More Than A Statistic

There was an inscription over his head:
THIS IS THE KING OF THE JEWS

From Luke 23:38

The Ninth Station: Jesus Falls The Third Time

Jerusalem is an extremely busy place. It was the same in Jesus’ day. Though I can’t imagine ignoring the approach of a bloodied man carrying a cross beam, many who went about their business that dark Friday did just that. The ominous presence of Roman soldiers kept busy business people and shoppers on their own way and off Jesus’ path. If they noticed, none had the courage to respond when Jesus fell. No one cared that this one was far more than the King of the Jews.

When I walked the streets of Jerusalem the first time, I was taken by the narrowness of those busy byways. Oddly, the locals navigated between and around one another quite easily. I wondered if we tourists were simply a part of the landscape to which they’d become accustomed. When I turned my thoughts back to Jesus’ day, I wondered further. Was Jesus just a part of the landscape as well? Was Jesus just another statistic in the vast database of Roman cruelty?

As for you and me, whether we’re standing upright or crumpled under the weight of our troubles, God takes notice. We’re never a statistic in God’s database. We’re on God’s mind and in God’s heart… ALWAYS!

Dear God, you love us more than we realize. Help us to share that love with those we meet along the way.

©2019 Mary Penich – All Rights Reserved

God Lifts Us Up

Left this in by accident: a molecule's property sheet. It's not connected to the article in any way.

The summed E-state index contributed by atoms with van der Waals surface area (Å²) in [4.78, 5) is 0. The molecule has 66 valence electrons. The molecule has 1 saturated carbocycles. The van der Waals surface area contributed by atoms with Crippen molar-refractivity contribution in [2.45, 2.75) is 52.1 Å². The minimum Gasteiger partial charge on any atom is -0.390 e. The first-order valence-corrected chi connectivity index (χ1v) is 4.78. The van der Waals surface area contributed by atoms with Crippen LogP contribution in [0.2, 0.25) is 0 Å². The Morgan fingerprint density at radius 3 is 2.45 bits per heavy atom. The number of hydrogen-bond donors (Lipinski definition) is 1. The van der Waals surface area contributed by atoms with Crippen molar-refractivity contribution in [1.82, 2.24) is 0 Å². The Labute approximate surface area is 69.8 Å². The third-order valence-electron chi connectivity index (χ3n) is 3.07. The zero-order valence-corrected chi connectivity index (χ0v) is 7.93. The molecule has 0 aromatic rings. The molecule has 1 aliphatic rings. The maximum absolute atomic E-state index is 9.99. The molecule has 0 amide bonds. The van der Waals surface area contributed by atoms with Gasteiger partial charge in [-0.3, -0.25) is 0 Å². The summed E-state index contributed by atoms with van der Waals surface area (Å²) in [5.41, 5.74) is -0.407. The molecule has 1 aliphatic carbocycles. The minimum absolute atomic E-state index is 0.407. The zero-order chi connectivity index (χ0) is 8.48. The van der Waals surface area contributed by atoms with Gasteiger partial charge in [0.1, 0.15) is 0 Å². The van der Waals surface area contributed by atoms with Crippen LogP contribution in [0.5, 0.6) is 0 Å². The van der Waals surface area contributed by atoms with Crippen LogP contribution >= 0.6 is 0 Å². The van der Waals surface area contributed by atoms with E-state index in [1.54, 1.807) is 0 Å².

The people stood there watching
and the leaders kept jeering at him…

From Luke 23:55

The Seventh Station: Jesus Falls The Second Time

When I was in The Holy Land, I walked in the vicinity of Jesus’ trek to his own crucifixion. I learned that the walk to Golgotha wasn’t as long as one might think. The Romans carried out their crucifixions fairly close to the city gates, perhaps for their own security. We don’t know how often Jesus fell under that crossbeam. Still, I feel certain that he fell. Again, I wonder why he got up.

I’ve shared over the past several months that I’d had an encounter with my own variety of suffering. Though this experience was nothing in the shadow of Jesus’ passion, I struggled just the same. It seemed that every time I felt I’d overcome my misery, a tiny reminder crept up to insist that this wasn’t the case. Still, when I lay under the weight of each relapse, God’s presence around me and within me urged me up to try again. I can only imagine that Jesus sensed the same every step of the way. During his life among us, Jesus took every opportunity to steal away from the crowds to seek his Beloved Parent’s company. When he fell under the weight of that wood, it was only natural for Jesus to turn to the One who knew every detail of his suffering. It was only natural for that One to respond. Jesus got up because of the Divine Presence which accompanied him.

Every time the trials and tribulations of this life cause us to fall, God who endures our suffering with us urges us up as well.